Vatican balks at policy on sex abuse

The Vatican has rejected at least part of a proposed policy on child sexual abuse adopted by the U.S. Catholic bishops in June because it conflicts with the rights of priests protected by church law, according to church sources.

Vatican officials are expected to announce today that they have refused to approve parts of the policy that infringe on the rights of priests to due process contained in the Code of Canon Law, the regulations that govern the billion-member Roman Catholic Church, according to reports by the Associated Press and The New York Times.

Pope John Paul II met with officials from the U.S. Conference of Catholic Bishops yesterday in Rome and handed Bishop Wilton D. Gregory, president of the conference, a two-page letter outlining his concerns, sources told the news outlets.

U.S. bishops voted overwhelmingly during a June meeting in Dallas to approve a new policy, called a charter, that permanently removes from ministry clergy who have committed a single act of sexual abuse, no matter when it occurred, effectively eliminating a statute of limitations in canon law.

The new policy also forbade an offending clergy member to wear the Roman collar identifying him as a priest or to refer to himself as "father."

In addition to its belief that the zero-tolerance policy might lead to the removal of some priests without due process, the Vatican was concerned about the lack of a statute of limitations and the broad definition of child sexual abuse, according to the new reports.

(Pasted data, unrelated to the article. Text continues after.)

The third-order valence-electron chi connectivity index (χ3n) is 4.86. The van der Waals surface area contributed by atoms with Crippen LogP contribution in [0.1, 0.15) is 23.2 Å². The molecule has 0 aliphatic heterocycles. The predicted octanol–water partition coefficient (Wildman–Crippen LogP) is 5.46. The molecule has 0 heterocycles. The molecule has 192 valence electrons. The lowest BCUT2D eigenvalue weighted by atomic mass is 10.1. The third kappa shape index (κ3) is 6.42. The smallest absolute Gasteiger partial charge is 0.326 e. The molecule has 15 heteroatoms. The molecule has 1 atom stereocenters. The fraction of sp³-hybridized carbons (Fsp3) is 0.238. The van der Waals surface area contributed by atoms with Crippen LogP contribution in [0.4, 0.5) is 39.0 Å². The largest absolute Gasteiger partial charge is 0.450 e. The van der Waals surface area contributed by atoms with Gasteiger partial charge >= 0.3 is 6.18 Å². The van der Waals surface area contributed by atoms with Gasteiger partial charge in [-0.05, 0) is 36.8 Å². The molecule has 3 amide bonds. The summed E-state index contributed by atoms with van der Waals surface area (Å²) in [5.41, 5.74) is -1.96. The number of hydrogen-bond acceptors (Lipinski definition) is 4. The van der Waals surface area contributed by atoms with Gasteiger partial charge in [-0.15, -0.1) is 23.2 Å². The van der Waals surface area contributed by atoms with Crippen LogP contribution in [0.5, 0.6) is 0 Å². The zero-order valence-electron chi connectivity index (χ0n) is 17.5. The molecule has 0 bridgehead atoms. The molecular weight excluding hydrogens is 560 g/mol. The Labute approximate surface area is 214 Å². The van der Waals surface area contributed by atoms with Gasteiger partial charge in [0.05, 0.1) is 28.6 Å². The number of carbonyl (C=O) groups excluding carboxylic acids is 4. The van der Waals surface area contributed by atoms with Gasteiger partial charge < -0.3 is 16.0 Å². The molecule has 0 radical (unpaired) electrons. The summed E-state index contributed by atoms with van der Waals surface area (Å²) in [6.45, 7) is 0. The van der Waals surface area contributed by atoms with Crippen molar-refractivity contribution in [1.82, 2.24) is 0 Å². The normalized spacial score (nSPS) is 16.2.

Advocates for victims of clergy sexual abuse immediately denounced the Vatican action.

"This is dangerous backsliding when what we need is real moral courage. Abusive priests will see this as a green light to deny their guilt, stay in ministry or fight to win their jobs back," said David Clohessy, national director of the Survivors Network of those Abused by Priests (SNAP).

The Rev. Gary Hayes, who was sexually abused by a priest as a youth, said he sympathized with the concerns of his fellow priests over their right to due process, but said the protection of children must come first.

"I wish they would cite some canons that tell us exactly what the rights of the abused children are," said Hayes, an executive board member of the Linkup, an advocacy group for victims of clergy sexual abuse. "The rights of innocent children and parents and their families have been violated for years, decades. And so I'd like to hear my brother priests balance those kinds of comments by saying the bishops have trampled a lot of peoples' rights over the years."

Representatives of priests and Catholic laity welcomed a move that they said would produce a fairer policy.

The Rev. Robert J. Silva, president of the National Federation of Priests' Councils, called the Vatican response "good news."

"It'll be a great help. It will give the priests more energy to pursue just treatment," said Silva, whose organization claims about half of the 46,000 U.S. priests as members.

Laity involvement